After a spring of near misses across multiple stage race appearances, Alberto Contador (Trek-Segafredo) headed to Tenerife to fine-tune his form ahead of the season's main objective. With a sustained of training now complete, the Spaniard will look to put his preparation to the test this week at the Critérium du Dauphiné, where he'll square off against most of his likely rivals for the Tour de France, including defending champion Chris Froome (Sky).
Although he spent plenty of time on the Canarian island hard at work, Contador noted at a press conference Saturday that his training plan was carefully drawn up to avoid leaving him overcooked for the three-week challenge on the horizon.
"Basically it has been a fairly meticulous preparation. I took a few days off after the Basque Country, I took vacation time to disconnect and then, little by little, I increased my training volume. The main block I have done was in Tenerife, at Teide. I have been there for about three weeks and have returned a few days ago to continue here with the preparation," Contador said.
"Compared to previous years, I have been thinking even more about July and that explains why I have not yet done a lot of intensity work. I have not trained behind the motorbike yet, I have not done series of maximum effort yet."
Like many of the top names on the Dauphiné start list, Contador will be squarely focused on his Tour de France preparation this week in France – perhaps even more so than some of his rivals. Froome has won the Dauphiné ahead of all three of his Tour victories, but Contador was straightforward about the Dauphiné's place in his Tour build-up plan, and his lack of interest in hunting overall title there. He noted that his main objective was simply to leave 'in good shape.'
"The Critérium du Dauphiné is a very nice race and I've been very close to winning it in the past, but I've never come here thinking about winning. It is a race of great importance, but it is just before the Tour de France, so I have always used it as a preparation. I remember climbing the Mont Ventoux in the Dauphiné and practically pouring my heart out because of the effort I had to put to follow some riders, and a few weeks later, during the Tour it seemed like the Ventoux was almost an easy climb," Contador added.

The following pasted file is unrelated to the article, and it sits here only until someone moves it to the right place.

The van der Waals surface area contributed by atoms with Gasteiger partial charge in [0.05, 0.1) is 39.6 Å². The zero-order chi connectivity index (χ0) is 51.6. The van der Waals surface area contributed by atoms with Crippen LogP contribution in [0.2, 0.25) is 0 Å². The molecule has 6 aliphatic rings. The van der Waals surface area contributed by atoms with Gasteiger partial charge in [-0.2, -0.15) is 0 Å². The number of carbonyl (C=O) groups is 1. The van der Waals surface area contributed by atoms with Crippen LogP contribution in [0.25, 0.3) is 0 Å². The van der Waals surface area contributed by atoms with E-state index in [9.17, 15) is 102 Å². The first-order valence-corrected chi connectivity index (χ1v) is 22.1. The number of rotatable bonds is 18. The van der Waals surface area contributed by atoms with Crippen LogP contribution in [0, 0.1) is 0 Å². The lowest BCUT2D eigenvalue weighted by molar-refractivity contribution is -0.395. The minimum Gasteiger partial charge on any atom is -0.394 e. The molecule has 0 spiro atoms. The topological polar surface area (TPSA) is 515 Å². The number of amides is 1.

"I don't think you have to win the Critérium du Dauphiné to win the Tour de France. I'm more in favor of doing a good race, maybe to go more slowly but working at the shape everyday, rather than to be at the start line thinking only and exclusively of getting the victory. Maybe there are people for whom psychologically, to have a greater confidence, it is good to win, but not for me. Obviously, everyone likes to win, but the Dauphiné is the Dauphiné and the Tour is the Tour. I have always liked to prepare for the Dauphiné and Tour in a totally different way."
Not even a frustrating collection of early-season second places seem to have shaken Contador from his approach.
The Spaniard managed to finish second in the Ruta del Sol, Paris-Nice, the Volta a Catalunya and the Vuelta al País Vasco over a two-month period earlier this year, missing out on the first two wins by two seconds or less. Press conference statements and strategies out on the road are, of course, two separate things – but at least on Saturday in the run-up to the Dauphiné, Contador was steadfast that his dearth of victories so far this year won't push him to ride any differently in the eight-day race.
"Coming here without any victory but with a lot of second places doesn't really change anything for me. Obviously, if this had happened to me in my early years as a professional, it would have changed something, but not now. And bearing in mind also that we now have power data to be able to analyze the performance you have had in each race, it is different," he said.
"This year it may seem a lie and complicated, but it was practically all second places in the classifications due to one factor or another, but I've ended up very happy about how I've found myself physically and how I've recovered from the efforts. Although I do not have victories like other years, I've come here with more confidence even."
Enjoy your first month for just £1 / $1 / €1
*Read 5 free articles per month without a subscription
Try your first month for just £1 / $1 / €1
Thank you for signing up to Cycling News. You will receive a verification email shortly.
There was a problem. Please refresh the page and try again.